Silent witness

There seems to be a misunderstanding or perhaps it’s a vain hope, that a small child will bury a painful memory or be “too young to understand” and perhaps that has held some truth for some children.

Personally I never bothered to do that.
My childhood memories were actual experiences, life lessons and as such have always stuck with me.

It seems crazy to think I would have wanted to suppress them anyway, when they are the very things that made me.

I’ve always felt that remembering is what kept me relatively safe, as the years rolled on.

Though my watchfulness and wariness was mistaken for “being quiet” reluctance to speak put down as “being shy” it was simply because I didn’t want to engage, I didn’t want to be noticed.

My parents had always displayed odd and quite nasty behaviour, directed at my older brother whom I of course loved unconditionally.
My Father frightened us, my Mother never put him in his place.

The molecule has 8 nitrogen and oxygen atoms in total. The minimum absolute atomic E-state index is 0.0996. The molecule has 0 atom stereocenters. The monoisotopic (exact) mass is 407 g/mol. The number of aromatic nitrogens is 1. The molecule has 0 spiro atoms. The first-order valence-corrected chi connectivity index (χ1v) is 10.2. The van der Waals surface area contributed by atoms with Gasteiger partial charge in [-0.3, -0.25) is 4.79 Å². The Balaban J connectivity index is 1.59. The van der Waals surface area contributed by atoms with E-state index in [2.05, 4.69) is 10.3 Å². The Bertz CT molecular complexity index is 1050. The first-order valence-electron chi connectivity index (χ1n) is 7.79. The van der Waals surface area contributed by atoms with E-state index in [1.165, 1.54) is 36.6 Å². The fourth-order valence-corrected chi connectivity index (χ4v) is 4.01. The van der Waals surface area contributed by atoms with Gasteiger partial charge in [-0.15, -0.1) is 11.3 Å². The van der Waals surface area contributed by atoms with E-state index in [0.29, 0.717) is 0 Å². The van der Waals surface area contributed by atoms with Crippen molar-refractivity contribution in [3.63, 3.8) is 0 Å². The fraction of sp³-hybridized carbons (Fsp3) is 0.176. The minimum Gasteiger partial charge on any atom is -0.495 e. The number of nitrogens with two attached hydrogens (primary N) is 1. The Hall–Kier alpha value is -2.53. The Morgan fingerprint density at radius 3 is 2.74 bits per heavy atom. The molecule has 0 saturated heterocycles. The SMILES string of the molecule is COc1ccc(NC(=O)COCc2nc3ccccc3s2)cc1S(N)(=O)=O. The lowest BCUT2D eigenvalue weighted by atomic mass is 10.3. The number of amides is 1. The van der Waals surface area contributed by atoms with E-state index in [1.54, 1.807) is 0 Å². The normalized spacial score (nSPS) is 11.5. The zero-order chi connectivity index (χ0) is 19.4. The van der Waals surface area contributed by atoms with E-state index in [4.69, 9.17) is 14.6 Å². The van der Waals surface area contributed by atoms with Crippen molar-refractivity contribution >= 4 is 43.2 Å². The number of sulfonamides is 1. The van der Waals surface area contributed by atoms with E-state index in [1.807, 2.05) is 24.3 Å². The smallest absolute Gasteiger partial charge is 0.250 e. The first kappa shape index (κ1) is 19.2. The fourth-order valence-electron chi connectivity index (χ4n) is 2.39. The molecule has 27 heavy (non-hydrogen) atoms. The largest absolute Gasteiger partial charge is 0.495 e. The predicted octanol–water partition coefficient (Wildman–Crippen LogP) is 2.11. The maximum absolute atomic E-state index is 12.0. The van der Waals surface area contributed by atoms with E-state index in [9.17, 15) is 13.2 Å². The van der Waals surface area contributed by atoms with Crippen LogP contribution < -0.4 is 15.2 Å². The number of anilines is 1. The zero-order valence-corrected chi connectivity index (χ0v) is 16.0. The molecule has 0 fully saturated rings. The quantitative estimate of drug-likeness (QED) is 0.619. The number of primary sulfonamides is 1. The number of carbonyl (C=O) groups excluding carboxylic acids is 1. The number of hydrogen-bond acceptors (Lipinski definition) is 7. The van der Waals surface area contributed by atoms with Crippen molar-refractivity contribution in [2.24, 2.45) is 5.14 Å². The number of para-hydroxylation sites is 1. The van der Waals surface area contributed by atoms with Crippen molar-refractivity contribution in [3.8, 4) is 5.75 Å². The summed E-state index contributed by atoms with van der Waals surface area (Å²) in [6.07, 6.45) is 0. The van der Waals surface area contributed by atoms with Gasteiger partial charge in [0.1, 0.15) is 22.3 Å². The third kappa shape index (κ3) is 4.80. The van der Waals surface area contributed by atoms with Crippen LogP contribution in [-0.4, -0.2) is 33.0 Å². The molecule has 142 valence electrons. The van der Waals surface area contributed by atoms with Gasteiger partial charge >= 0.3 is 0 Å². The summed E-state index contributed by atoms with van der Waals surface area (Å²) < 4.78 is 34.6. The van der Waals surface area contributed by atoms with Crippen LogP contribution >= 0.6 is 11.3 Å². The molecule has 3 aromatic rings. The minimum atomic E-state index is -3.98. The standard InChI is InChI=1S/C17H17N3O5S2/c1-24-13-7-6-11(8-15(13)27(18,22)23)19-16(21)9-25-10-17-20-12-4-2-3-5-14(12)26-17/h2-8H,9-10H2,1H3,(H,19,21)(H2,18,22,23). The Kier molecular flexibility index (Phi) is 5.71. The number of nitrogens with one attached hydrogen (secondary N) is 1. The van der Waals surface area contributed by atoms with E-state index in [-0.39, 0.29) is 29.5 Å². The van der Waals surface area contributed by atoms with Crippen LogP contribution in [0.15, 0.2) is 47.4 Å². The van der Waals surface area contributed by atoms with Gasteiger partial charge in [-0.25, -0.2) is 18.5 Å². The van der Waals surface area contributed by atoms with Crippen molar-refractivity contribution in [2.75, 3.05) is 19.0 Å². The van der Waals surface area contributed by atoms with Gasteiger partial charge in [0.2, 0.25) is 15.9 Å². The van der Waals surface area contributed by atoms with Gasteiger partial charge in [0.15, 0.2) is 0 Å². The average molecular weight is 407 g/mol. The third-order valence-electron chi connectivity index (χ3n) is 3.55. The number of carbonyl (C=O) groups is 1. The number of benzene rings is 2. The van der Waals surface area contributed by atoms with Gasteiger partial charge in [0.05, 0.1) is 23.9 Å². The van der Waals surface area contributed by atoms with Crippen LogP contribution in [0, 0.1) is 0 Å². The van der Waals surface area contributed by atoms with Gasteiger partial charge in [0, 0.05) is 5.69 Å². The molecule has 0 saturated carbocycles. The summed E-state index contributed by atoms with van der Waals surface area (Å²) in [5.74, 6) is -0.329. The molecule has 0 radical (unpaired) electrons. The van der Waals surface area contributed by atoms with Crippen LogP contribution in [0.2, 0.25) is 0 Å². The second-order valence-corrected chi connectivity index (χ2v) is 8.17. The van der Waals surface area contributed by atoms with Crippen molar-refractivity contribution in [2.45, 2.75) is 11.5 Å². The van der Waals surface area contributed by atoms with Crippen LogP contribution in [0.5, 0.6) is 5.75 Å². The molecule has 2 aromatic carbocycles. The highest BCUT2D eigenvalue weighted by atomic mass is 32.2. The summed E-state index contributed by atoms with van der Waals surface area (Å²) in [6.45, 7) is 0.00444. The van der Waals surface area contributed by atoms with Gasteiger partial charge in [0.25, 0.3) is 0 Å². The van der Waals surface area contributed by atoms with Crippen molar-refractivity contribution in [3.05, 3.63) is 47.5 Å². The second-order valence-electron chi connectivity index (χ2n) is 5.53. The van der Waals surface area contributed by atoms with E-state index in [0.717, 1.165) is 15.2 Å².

Even if I didn’t understand fully, what had happened to cause the row or why, I didn’t like to see my big brother reduced to tears. Yet If I cried out of fearfulness, they blamed him for that too.

Then off they would go, to wherever it was they went. Leaving us kids alone together for a few hours.

The house would be a tinder pot full of unresolved issues.

My brother had got into the habit of treating me like a safe old reliable dog. He would sit with me, both of us crouched together on the floor, him a picture of abject misery sobbing his heart out, telling me, his tiny silent sister, all his problems and troubles, pouring out his resentment against both parents.

He never expected a reply. I’m pretty sure I never gave one.
Then when he was all cried out it was never mentioned again, ever!

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